Meet Makana Leong
I started working at Bank of Hawaii when I was 18, right out of high school. At that point, I was living as a boy and not open at all about how I felt about my gender. I had been raised in a traditional, religious upbringing and, in my family, the idea of being LGBTQ was so frowned upon. I didn't have anyone in my life who I could confide in. It was even a struggle to be able to tell myself that I truly identified as a woman.
When I started working in Bank of Hawaii's loan department, however, I met Ptani and for the first time I felt I had found someone who understood what I was feeling, someone I could freely talk with about these kinds of things. She was already so far along in her own transition, and seeing her positive example really helped me to come to terms with the fact that I was meant to be a woman, and that I had to make this change in my life. It took a couple of years, but when I was ready, I was ready.
When I began transitioning, there were a few people I worked with who had a hard time accepting my transition. One person in particular, who had been close to me, who I looked up to, gave me a hard time. Personal things were said and it was really tough for me, emotionally. Fortunately, most of my other coworkers were much more accepting. And, most importantly, my manager, who is a member of the LGBTQ community, strongly supported me and also looked out for me within the department, making sure everybody addressed me with the correct pronouns. I also had friends who stood with me and supported me, including Ptani and others who worked at the bank. Having that network of friends and allies at work who had my back made all the difference.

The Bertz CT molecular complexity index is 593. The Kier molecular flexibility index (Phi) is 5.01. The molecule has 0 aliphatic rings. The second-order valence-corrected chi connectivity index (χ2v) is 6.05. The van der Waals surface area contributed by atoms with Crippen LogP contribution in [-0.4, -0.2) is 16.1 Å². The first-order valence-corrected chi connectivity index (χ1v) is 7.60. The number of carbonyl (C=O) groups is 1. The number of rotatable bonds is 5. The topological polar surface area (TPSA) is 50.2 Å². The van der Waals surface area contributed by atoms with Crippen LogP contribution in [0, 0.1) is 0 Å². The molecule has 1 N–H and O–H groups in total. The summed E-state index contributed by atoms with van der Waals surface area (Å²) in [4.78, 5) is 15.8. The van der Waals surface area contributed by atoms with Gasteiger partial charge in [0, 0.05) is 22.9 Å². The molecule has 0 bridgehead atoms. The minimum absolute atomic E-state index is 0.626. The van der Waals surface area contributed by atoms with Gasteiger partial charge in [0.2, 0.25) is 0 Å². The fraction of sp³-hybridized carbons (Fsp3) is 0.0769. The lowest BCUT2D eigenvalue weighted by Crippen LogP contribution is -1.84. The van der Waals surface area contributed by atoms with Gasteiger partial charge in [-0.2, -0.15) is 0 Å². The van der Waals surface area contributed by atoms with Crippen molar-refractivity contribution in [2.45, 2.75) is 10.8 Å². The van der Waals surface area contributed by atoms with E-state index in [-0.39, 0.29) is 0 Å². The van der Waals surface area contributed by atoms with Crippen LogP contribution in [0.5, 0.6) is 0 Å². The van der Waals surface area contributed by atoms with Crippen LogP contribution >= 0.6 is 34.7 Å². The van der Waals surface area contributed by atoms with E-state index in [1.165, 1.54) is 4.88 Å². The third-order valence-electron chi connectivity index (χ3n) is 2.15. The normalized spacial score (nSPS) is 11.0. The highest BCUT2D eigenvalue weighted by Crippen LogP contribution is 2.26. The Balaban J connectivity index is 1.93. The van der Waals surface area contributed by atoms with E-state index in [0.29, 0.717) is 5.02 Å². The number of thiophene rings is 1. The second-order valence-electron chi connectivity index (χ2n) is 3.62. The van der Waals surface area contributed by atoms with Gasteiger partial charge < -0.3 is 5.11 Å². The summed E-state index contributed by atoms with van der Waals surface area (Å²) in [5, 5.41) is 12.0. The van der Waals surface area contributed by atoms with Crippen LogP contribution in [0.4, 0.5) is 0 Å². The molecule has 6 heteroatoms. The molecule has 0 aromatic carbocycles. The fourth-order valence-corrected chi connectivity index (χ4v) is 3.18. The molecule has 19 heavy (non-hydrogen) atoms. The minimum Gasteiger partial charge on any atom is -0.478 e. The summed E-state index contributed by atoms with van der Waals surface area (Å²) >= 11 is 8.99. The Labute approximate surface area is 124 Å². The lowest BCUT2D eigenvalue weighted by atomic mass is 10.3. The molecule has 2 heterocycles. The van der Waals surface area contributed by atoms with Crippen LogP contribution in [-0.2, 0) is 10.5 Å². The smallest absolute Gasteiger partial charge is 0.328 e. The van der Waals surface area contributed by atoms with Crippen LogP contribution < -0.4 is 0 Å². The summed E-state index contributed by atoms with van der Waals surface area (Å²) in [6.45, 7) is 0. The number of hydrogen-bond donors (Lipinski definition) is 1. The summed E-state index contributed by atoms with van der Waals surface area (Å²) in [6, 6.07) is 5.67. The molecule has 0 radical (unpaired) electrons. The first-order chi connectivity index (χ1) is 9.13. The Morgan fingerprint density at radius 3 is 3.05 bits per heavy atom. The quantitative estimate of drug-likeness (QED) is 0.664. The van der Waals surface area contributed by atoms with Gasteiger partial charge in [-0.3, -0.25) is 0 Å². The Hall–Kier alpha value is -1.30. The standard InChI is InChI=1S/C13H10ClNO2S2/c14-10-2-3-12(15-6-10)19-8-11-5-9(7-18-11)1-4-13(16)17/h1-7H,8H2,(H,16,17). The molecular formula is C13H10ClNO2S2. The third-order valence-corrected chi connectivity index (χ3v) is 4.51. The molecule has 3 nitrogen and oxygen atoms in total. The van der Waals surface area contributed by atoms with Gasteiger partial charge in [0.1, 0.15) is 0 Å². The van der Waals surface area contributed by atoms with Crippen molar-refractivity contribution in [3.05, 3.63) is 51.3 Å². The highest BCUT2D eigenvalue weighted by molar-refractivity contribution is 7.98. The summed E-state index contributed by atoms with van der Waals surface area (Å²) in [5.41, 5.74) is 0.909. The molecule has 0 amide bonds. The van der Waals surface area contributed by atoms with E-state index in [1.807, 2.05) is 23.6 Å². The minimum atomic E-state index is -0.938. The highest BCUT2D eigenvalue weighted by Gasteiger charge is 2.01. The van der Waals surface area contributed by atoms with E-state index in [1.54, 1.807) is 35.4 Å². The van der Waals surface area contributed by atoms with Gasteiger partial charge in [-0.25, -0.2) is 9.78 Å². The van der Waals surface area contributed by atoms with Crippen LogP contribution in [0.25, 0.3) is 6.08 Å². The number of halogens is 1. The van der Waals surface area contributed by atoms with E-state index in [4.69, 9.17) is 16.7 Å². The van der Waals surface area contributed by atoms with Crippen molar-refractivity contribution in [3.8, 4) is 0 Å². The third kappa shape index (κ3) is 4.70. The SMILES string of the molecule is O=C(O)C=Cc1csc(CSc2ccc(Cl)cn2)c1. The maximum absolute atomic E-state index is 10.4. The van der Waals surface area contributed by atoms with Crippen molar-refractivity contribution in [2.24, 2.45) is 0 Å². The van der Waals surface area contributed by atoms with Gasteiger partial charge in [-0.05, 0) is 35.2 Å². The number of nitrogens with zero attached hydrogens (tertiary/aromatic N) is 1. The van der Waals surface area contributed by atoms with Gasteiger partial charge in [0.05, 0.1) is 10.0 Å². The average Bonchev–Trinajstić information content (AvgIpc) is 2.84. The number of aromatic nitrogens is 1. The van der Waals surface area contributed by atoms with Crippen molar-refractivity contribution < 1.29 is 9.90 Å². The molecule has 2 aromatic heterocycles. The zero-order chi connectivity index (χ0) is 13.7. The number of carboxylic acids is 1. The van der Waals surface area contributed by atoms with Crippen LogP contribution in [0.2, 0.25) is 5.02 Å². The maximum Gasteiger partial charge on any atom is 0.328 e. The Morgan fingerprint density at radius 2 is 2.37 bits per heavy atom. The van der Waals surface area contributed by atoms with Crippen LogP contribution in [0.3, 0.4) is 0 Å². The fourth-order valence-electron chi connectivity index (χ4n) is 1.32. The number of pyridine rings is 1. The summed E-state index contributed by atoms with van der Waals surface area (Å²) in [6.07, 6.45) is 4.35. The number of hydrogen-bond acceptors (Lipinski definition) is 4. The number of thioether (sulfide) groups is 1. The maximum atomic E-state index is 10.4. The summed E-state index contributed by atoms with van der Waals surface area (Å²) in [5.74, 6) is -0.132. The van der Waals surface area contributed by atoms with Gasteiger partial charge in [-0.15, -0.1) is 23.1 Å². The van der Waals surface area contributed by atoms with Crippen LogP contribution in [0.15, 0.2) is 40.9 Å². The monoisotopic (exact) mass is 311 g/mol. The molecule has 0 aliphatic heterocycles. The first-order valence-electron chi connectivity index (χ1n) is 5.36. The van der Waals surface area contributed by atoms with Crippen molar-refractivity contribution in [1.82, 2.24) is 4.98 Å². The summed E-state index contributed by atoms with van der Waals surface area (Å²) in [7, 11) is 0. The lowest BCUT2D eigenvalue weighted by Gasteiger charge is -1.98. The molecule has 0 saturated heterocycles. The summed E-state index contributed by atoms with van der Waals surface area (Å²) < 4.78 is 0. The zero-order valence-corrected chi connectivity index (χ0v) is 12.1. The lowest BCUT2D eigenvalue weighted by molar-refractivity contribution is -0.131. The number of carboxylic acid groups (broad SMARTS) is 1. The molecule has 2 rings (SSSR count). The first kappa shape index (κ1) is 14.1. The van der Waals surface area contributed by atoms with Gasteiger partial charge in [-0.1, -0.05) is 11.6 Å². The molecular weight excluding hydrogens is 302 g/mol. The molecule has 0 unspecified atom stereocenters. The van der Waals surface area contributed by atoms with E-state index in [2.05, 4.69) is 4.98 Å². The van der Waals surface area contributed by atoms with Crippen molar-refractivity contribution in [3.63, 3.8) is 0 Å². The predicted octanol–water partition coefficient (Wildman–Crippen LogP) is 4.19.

My experience at Bank of Hawaii was a huge contrast to what I went through at my second job at a restaurant. My coworkers at that job didn't accept who I was, or this change I was going through. Harsh, derogatory things were said behind my back, even by management. The owner himself was very against it. He asked, what will customers think?
It was sometimes difficult, but I like to think that, at the end of the day, I took it all in stride. I learned a long time ago that, in this world, you can't expect everyone to be accepting. So I just try my best to look for the positive everywhere I can find it. My customers who knew me and had nothing but positive feedback; they said I looked great and that it was always so good to see me.